A comprehensive quantification of global nitrous oxide sources and sinks
Tian, Hanqin; Xu, Rongting; Canadell, Josep G.; Thompson, Rona Louise; Winiwarter, Wilfried; Suntharalingam, Parvadha; Davidson, Eric A.; Ciais, Philippe; Jackson, Robert B.; Janssens-Maenhout, Greet; Prather, Michael J.; Regnier, Pierre; Pan, Naiqing; Pan, Shufen; Peters, Glen Philip; Shi, Hao; Tubiello, Francesco N.; Zaehle, Sönke; Zhou, Feng; Arneth, Almut; Battaglia, Gianna; Berthet, Sarah; Bopp, Laurent; Bouwman, Alexander F.; Buitenhuis, Erik T.; Chang, Jinfeng; Chipperfield, Martyn P.; Dangal, Shree R, S,; Dlugokencky, Edward; Elkins, James W.; Eyre, Bradley D.; Fu, Bojie; Hall, Bradley; Ito, Akihiko; Joos, Fortunat; Krummel, Paul B.; Landolfi, Angela; Laruelle, Goulven G.; Lauerwald, Ronny; Li, Wei; Lienert, Sebastian; Maavara, Taylor; Macleod, Michael; Millet, Dylan B.; Olin, Stefan; Patra, Prabir K.; Prinn, Ronald G.; Raymond, Peter A.; Ruiz, Daniel J.; van der Werf, Guido R.; Vuichard, Nicolas; Wang, Junjie; Weiss, Ray F.; Wells, Kelley C.; Wilson, Chris; Yang, Jia; Yao, Yuanzhi
Peer reviewed, Journal article
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- Journal articles 
Original versionNature. 2020, 586 248-256. 10.1038/s41586-020-2780-0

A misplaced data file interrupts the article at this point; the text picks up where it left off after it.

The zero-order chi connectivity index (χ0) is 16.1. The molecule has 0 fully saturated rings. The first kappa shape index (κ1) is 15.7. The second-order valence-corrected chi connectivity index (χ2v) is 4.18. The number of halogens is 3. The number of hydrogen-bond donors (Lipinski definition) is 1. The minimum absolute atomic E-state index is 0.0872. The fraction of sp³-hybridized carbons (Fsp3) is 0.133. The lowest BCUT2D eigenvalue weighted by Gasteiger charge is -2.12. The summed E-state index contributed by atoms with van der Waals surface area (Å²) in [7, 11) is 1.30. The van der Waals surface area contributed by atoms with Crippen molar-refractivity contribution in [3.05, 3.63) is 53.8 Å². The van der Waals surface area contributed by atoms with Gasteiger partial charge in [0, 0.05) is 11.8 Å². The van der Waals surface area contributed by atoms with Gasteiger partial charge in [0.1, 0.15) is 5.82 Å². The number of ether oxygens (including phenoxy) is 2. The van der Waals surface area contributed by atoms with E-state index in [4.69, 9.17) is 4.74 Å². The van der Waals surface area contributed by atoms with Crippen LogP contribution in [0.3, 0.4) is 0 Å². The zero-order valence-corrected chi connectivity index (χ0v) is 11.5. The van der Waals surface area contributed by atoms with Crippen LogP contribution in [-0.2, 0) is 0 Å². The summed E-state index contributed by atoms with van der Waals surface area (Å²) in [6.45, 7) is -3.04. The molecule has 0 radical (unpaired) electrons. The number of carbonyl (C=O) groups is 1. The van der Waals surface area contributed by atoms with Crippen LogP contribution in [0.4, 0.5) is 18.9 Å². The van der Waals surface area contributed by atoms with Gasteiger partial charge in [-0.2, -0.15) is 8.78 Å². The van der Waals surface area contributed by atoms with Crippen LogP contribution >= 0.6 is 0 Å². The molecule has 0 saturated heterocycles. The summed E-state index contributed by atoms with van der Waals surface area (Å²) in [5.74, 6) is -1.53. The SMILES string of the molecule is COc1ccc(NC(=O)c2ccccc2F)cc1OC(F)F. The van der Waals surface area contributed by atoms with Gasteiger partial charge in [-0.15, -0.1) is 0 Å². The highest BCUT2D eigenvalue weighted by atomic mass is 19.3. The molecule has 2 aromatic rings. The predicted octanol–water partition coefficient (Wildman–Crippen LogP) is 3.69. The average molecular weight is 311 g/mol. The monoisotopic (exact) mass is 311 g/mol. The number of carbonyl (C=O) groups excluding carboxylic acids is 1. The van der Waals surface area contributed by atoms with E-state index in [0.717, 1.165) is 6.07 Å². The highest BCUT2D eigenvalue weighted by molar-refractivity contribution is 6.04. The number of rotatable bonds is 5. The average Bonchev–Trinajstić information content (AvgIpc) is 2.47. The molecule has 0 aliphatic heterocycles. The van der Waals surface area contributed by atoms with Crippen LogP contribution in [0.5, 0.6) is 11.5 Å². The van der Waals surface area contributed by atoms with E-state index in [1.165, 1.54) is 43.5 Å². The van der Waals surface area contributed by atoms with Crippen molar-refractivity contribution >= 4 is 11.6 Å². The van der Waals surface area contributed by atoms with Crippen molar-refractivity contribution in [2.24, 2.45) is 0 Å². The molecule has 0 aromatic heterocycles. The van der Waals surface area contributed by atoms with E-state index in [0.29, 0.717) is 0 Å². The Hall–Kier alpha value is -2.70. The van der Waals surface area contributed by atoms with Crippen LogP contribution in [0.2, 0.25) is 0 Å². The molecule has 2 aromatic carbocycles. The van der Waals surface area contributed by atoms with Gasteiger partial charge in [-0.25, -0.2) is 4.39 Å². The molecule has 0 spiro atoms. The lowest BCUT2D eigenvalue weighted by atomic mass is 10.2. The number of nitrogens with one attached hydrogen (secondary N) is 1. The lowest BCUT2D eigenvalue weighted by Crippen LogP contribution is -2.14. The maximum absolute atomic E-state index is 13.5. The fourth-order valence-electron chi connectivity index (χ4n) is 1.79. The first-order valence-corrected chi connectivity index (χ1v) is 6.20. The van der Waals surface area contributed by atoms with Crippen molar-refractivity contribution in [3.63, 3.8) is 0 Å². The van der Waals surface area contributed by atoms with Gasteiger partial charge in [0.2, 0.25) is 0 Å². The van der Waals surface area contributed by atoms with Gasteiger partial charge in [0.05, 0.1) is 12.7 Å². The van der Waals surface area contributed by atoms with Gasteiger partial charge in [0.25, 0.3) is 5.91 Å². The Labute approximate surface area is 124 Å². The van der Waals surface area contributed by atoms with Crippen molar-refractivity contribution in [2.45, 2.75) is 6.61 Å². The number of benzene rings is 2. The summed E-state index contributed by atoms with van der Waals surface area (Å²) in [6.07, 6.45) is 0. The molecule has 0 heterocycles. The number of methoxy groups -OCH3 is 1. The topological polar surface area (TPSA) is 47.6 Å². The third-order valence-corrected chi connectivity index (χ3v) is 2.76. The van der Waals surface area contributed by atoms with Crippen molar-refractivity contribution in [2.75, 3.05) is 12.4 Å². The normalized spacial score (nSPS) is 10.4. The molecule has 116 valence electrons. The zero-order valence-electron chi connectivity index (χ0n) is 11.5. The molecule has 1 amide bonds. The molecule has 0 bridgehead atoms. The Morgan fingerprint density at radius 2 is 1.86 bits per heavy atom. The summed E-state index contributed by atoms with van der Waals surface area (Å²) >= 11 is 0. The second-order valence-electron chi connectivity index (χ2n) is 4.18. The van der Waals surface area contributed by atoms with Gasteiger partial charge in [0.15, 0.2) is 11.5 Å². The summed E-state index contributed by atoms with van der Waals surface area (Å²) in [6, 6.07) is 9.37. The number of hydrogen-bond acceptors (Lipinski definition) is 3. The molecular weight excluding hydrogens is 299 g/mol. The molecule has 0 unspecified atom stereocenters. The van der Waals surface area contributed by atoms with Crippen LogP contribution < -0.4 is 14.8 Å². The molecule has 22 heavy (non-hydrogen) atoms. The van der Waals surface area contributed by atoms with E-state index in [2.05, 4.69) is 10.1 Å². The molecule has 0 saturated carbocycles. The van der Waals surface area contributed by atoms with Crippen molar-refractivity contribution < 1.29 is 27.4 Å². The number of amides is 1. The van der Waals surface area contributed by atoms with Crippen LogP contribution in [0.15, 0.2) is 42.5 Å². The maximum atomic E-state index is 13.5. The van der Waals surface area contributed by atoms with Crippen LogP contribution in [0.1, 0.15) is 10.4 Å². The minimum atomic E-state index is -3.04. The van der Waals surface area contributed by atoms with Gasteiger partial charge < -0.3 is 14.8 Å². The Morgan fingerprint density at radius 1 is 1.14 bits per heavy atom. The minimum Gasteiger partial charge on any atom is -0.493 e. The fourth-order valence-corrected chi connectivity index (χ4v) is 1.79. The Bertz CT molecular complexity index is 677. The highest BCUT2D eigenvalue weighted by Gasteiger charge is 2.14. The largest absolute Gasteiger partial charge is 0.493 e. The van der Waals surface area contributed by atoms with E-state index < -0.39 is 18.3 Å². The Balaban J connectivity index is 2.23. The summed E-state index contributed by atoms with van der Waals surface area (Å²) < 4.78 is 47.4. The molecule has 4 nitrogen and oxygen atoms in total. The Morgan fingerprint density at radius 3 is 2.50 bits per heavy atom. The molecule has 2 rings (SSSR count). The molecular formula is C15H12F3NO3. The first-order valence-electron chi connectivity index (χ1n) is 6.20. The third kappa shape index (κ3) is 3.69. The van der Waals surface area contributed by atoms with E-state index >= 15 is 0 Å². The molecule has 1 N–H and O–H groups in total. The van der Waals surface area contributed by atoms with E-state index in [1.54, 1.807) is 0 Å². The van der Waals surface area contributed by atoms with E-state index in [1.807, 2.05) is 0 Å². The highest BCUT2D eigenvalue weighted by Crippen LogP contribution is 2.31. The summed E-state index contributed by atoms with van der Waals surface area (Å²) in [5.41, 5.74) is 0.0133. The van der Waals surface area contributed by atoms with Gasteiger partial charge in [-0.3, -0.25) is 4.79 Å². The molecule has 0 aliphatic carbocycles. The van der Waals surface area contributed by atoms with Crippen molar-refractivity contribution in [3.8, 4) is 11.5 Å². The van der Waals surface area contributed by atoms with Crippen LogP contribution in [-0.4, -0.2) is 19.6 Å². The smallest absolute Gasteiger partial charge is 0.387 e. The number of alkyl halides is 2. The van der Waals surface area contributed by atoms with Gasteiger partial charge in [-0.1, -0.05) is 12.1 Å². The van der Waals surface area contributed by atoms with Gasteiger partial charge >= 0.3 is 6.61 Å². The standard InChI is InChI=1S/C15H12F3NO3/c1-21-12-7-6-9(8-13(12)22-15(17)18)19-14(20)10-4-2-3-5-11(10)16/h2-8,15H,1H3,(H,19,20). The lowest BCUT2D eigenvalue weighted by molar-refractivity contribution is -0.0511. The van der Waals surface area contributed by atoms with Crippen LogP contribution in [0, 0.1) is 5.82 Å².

Nitrous oxide (N2O), like carbon dioxide, is a long-lived greenhouse gas that accumulates in the atmosphere. Over the past 150 years, increasing atmospheric N2O concentrations have contributed to stratospheric ozone depletion1 and climate change2, with the current rate of increase estimated at 2 per cent per decade. Existing national inventories do not provide a full picture of N2O emissions, owing to their omission of natural sources and limitations in methodology for attributing anthropogenic sources. Here we present a global N2O inventory that incorporates both natural and anthropogenic sources and accounts for the interaction between nitrogen additions and the biochemical processes that control N2O emissions. We use bottom-up (inventory, statistical extrapolation of flux measurements, process-based land and ocean modelling) and top-down (atmospheric inversion) approaches to provide a comprehensive quantification of global N2O sources and sinks resulting from 21 natural and human sectors between 1980 and 2016. Global N2O emissions were 17.0 (minimum–maximum estimates: 12.2–23.5) teragrams of nitrogen per year (bottom-up) and 16.9 (15.9–17.7) teragrams of nitrogen per year (top-down) between 2007 and 2016. Global human-induced emissions, which are dominated by nitrogen additions to croplands, increased by 30% over the past four decades to 7.3 (4.2–11.4) teragrams of nitrogen per year. This increase was mainly responsible for the growth in the atmospheric burden. Our findings point to growing N2O emissions in emerging economies—particularly Brazil, China and India. Analysis of process-based model estimates reveals an emerging N2O–climate feedback resulting from interactions between nitrogen additions and climate change. The recent growth in N2O emissions exceeds some of the highest projected emission scenarios3,4, underscoring the urgency to mitigate N2O emissions.